“I note in the statement the commissioner released to the media, he refers to unlawful conduct that was found by the Sikhakhane panel,” Pillay said in a statement.
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“I respectfully consider the panel to have erred in matters of law and fact and indeed I have indicated as much to the commissioner.”
The panel was appointed by Pillay.
Sars commissioner Tom Moyane announced on Friday that Pillay and group executive of strategic planning and risk Peter Richers had been suspended.
This followed the appointment of the panel to investigate allegations reported on in the media about Sars’s special projects unit and its alleged illegal activities.
“I have… decided to suspend the following two senior executives pending a disciplinary process in terms of the Sars disciplinary code and procedure, and applicable labour laws including the Labour Relations Act,” Moyane said in a statement.
However, Pillay said he served “with the pursuit of our democratic ideals,” during his time at Sars.
“I look forward to the opportunity to challenge any allegation against me of unlawful conduct, misconduct and impropriety based on Sars policies.
“I have always acted to advance and promote the spirit and goals of our Constitution and I have endeavoured to adhere to the prescripts of the laws that underpin the Constitution.”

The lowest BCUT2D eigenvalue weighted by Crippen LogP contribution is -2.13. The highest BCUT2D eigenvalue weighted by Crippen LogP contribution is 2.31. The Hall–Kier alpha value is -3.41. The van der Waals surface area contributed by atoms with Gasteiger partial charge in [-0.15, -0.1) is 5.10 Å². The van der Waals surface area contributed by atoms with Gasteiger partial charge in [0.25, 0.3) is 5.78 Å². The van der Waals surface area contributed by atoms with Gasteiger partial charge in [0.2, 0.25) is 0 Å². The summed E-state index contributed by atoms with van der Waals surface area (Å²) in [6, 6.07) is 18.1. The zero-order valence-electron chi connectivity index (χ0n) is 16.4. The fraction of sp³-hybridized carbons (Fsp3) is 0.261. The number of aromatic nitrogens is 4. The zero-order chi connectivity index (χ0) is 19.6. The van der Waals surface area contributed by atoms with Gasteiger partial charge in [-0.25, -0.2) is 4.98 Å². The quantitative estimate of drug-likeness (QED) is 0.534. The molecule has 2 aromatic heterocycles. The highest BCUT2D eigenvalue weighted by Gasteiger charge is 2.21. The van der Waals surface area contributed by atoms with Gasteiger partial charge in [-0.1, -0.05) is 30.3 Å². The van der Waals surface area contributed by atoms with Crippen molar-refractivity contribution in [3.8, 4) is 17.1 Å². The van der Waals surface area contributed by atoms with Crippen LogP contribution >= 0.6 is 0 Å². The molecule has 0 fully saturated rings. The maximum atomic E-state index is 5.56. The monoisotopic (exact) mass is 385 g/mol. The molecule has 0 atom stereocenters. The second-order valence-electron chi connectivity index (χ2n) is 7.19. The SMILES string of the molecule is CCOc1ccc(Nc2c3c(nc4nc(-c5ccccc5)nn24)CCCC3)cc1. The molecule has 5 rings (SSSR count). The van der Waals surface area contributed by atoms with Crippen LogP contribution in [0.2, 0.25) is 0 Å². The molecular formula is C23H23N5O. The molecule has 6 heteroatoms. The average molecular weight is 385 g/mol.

Pillay said he would respond to the allegations against him at any formal forum chosen by Moyane.
Sars has been at the centre of reports over the last few weeks about an allegedly rogue intelligence unit that was set up in 2007.
Previously, the Sunday Times reported allegations that the unit had been involved in setting up a brothel in Durban as a cover for officials working from home, had spied on a wide range of people, including taxi hitmen, druglords, cigarette and abalone smugglers, Sars officials and politicians, and that some Sars officials were infiltrated into the ANC as bodyguards.
In September, then head of tax and customs investigations — who allegedly headed the unit at one time — Johann van Loggenberg, was placed on special leave pending a probe into allegations of misconduct.
In November, Sars spokesman Adrian Lackay urged that the investigation into the matter be allowed to complete its work, before further discussion, while the City Press newspaper reported that Moyane had formally suspended Van Loggenberg.
The Sunday Times published what is said what an extract of his notice of suspension that said he had been suspended in order to “provide for full investigations into allegations against you of irregularities, misconduct and bringing the organisation’s name and reputation into disrespect”.
The newspaper reported that Van Loggenberg denied all allegations against him.